The final landscape is a moonlit scene, viewed from a distance. Readers gaze upon the river valley, full of trees, surrounded by mountains. The peak of the mountain is visible through a band of clouds, with the moon hovering above. A river winds down the middle of the wooded area, but we cannot see the beginning nor the end of it, for the trees and mountains. It’s a beautiful representation of our journey through the Desolation Wilderness, a journey through this massive piece of earth that doesn’t really have a starting or ending point. It’s reflective of memory and is telling of readers’ time spent in the Desolation Wilderness. The memories made will blur into new ones, creating the familiar out of the unfamiliar.
Michael Bettendorf is a freelance writer, editor, and educator based in Nebraska - a place he will vehemently argue is not a flyover state. You can find some of his previous comics criticism at Comics Bulletin and his current ramblings on Twitter @BeardedBetts

May 19, 2019

ICYMI -- Small Press Comics Criticism and Whatnot for 5/13/19 to 5/17/19

Highlighting some great small press comics criticism being published, as well as other random things that have caught our eye over the past week.


* Liam Conlon on Annie Mok's ORGASM ADDICT which "exists in the space between the dreamy, spellbinding lyrics of our favorite songs and the hurried bustle of a life pulled in many directions."

* Alex Hoffman reviews PTSD by French cartoonist Guillaume Singelin which he finds "frustratingly hollow."

* Ryan Carey writes about Tana Oshima's FILTHY which "represents the purest distillation of her ongoing artistic project to date and is not to be missed under any circumstances."

* Caitlin Rosberg reviews ISLAND BOOK by Evan Dahm who "deftly leaves many questions still open by the end of the book, but far from feeling unsatisfactory, the ambiguity is comforting and authentic."

* John Seven on A SHINING BEACON by James Albon which "embraces the idea of the fantasyland of authoritarianism, of countries under suppression as a kind-of nightmarish wonderland that any Alice could wander through. But to its credit, it doesn’t simplify any of its conclusions, and it draws parallels well beyond the specific mode of government it portrays."

* Daniel Elkin reviews VISION PART ONE by Julia Gfrörer, writing "Gfrörer seems to suggest there is some sort of evil energy at the heart of eroticism -- that a woman’s unbridled sexuality is a gateway to powerful forces that can and should upend the status quo."

* Tony Esmond writes about MARBLE CAKE by Scott Jason Smith.

* Chris Gavaler on the new release from Abrams ComicArts LIVE OAK, WITH MOSS, a poem by Walt Whitman that features illustrations by Brian Selznick. In it, "Selznick responds to Whitman's numbered but non-narratively ordered cluster by developing its verbal imagery into tightly sequenced and linked visual progressions."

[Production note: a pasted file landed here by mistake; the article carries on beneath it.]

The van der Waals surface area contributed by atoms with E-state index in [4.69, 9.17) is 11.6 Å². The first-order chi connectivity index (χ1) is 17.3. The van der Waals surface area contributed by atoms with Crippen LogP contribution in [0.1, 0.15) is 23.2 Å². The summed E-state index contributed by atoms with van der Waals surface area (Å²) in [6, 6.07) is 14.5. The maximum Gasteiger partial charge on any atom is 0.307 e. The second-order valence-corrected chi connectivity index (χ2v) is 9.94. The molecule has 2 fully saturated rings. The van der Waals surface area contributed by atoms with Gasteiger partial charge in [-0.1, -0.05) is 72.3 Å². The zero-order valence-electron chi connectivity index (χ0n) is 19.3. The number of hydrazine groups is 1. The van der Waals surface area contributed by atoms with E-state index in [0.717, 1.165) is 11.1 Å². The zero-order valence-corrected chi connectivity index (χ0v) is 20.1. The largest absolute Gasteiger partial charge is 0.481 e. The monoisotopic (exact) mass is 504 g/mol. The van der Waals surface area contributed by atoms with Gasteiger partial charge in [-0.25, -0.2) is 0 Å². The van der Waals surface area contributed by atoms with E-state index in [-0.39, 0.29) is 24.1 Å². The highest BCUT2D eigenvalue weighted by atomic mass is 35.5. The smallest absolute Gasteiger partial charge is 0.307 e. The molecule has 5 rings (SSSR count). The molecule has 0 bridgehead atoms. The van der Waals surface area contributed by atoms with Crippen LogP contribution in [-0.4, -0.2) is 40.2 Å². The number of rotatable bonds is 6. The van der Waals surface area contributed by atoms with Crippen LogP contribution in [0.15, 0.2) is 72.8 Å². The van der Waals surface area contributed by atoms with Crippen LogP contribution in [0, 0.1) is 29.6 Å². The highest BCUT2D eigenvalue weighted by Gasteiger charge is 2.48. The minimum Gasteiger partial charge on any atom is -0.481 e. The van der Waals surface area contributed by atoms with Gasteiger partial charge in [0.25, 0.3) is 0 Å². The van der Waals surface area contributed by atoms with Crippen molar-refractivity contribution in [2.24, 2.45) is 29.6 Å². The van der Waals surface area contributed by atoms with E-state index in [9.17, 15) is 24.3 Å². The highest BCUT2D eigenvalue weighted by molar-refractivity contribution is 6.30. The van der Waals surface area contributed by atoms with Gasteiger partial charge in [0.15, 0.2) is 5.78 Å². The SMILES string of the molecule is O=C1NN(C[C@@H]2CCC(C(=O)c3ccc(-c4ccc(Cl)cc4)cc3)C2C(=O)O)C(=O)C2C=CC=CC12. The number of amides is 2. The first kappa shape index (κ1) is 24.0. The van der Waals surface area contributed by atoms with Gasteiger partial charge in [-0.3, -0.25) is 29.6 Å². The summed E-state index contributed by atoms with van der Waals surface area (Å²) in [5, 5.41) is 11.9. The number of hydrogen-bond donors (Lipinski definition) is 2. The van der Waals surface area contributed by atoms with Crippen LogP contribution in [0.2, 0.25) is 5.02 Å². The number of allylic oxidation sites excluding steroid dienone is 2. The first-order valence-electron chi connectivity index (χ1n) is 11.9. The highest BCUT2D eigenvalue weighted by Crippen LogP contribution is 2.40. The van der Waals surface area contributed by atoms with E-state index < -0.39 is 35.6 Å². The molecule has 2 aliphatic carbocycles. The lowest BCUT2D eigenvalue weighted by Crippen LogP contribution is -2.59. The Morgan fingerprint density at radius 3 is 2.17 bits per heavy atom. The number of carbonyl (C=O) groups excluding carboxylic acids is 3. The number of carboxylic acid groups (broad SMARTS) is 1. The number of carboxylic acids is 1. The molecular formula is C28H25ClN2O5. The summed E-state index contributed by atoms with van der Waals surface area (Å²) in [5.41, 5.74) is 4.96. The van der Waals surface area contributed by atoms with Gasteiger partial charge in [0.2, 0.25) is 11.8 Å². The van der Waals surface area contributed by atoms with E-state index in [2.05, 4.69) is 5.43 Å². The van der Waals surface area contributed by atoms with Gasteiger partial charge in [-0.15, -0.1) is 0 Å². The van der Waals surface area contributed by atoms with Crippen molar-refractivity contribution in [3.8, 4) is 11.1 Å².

* Alec Berry has the latest update on the CODY PICKRODT LAWSUIT. Good news!

* Koyama Press announces its FALL 2019/WINTER 2020 SEASON! So many great books!

* Andrea Shockling has a powerful new comic up on her Subjective Line Weight site called ANDREA'S BARIATRIC DIARY.

* Alex Dueben interviews MARIKO TAMAKI about her new book with artist Rosemary Valero-O’Connell, Laura Dean Keeps Breaking Up with Me.

* Brian Hibbs takes his annual look at numbers from BOOKSCAN. Always a fascinating inside look at comics publishing.

* Michael Cella talks to and explores the taxidermy/ceramic art of HOLLIE DILLEY.

May 17, 2019

Justin Giampaoli reviews MY BODY FEELS AMAZING by Elevator Teeth

Published by TINY SPLENDOR 2019 
26 pages, 7.5" x 10.5"
Risograph w/ clear coated cover 

My Body Feels Amazing is the latest offering by the enigmatic Elevator Teeth. To my knowledge, this is the largest physical object published by the creator to date, confidently charging into your consciousness at near-standard-sized comic proportions. The paper stock is immediately noticeable, thick with a coarse sheen and overall heft lending a workmanlike quality to the whole affair.

Although rendered in old-school 2D, My Body Feels Amazing, like many Elevator Teeth projects, feels like a fully-enveloping 3D sensory experience that washes over you. It seems to vibrate off the page with energy, pulsing with rhythmic sexuality, as organic forms ebb and flow, geometric patterns repeat and recede, bright pops of color punctuate emotional responses, and carefully chosen phrases sear themselves into your brain. 

"I HAVE ALWAYS WANTED TO DISAPPEAR" is an early example of words juxtaposed against a symbolic crimson horizon that seems to simultaneously communicate sorrowful resignation with a hint of the exciting unknown that awaits us. Elevator Teeth has never followed traditional comic book craft, eschewing common construction, distribution, and narrative methods, perhaps reflecting a similar rejection of personal social expectations.